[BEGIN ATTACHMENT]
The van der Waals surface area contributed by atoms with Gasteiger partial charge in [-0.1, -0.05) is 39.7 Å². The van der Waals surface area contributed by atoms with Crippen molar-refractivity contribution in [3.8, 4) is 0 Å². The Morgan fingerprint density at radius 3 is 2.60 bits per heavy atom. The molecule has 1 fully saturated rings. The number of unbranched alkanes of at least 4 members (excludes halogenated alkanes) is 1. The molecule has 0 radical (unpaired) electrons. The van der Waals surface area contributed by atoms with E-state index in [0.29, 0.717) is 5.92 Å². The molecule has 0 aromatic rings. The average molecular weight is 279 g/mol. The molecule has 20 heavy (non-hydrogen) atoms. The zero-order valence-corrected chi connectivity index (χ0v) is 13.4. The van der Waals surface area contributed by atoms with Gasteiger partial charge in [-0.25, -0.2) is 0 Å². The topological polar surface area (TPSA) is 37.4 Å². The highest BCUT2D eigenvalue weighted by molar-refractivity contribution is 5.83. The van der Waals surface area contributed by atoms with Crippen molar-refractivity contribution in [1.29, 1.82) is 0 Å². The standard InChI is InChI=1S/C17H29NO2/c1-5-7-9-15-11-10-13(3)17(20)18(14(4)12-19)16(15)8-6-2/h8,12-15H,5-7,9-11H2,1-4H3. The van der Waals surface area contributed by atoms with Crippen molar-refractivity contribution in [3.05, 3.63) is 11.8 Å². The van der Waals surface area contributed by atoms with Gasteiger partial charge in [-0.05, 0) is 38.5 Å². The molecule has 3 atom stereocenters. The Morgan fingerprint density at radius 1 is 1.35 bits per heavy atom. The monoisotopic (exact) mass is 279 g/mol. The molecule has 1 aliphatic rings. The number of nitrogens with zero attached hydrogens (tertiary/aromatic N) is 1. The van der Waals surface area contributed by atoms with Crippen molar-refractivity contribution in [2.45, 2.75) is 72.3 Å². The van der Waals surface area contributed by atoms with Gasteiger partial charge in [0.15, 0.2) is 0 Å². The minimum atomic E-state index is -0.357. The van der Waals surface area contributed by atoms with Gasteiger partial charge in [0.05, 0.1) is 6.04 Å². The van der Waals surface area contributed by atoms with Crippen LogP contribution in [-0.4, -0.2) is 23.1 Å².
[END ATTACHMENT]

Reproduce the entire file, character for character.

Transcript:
The van der Waals surface area contributed by atoms with Gasteiger partial charge in [-0.1, -0.05) is 39.7 Å². The van der Waals surface area contributed by atoms with Crippen molar-refractivity contribution in [3.8, 4) is 0 Å². The Morgan fingerprint density at radius 3 is 2.60 bits per heavy atom. The molecule has 1 fully saturated rings. The number of unbranched alkanes of at least 4 members (excludes halogenated alkanes) is 1. The molecule has 0 radical (unpaired) electrons. The van der Waals surface area contributed by atoms with E-state index in [0.29, 0.717) is 5.92 Å². The molecule has 0 aromatic rings. The average molecular weight is 279 g/mol. The molecule has 20 heavy (non-hydrogen) atoms. The zero-order valence-corrected chi connectivity index (χ0v) is 13.4. The van der Waals surface area contributed by atoms with Gasteiger partial charge in [-0.25, -0.2) is 0 Å². The topological polar surface area (TPSA) is 37.4 Å². The highest BCUT2D eigenvalue weighted by molar-refractivity contribution is 5.83. The van der Waals surface area contributed by atoms with Crippen molar-refractivity contribution in [1.29, 1.82) is 0 Å². The standard InChI is InChI=1S/C17H29NO2/c1-5-7-9-15-11-10-13(3)17(20)18(14(4)12-19)16(15)8-6-2/h8,12-15H,5-7,9-11H2,1-4H3. The van der Waals surface area contributed by atoms with Crippen molar-refractivity contribution in [3.05, 3.63) is 11.8 Å². The van der Waals surface area contributed by atoms with Gasteiger partial charge in [-0.05, 0) is 38.5 Å². The molecule has 3 atom stereocenters. The Morgan fingerprint density at radius 1 is 1.35 bits per heavy atom. The monoisotopic (exact) mass is 279 g/mol. The molecule has 1 aliphatic rings. The number of nitrogens with zero attached hydrogens (tertiary/aromatic N) is 1. The van der Waals surface area contributed by atoms with Crippen molar-refractivity contribution in [2.45, 2.75) is 72.3 Å². The van der Waals surface area contributed by atoms with Gasteiger partial charge in [0.15, 0.2) is 0 Å². The minimum atomic E-state index is -0.357. The van der Waals surface area contributed by atoms with Gasteiger partial charge in [0.05, 0.1) is 6.04 Å². The van der Waals surface area contributed by atoms with Crippen LogP contribution in [-0.4, -0.2) is 23.1 Å².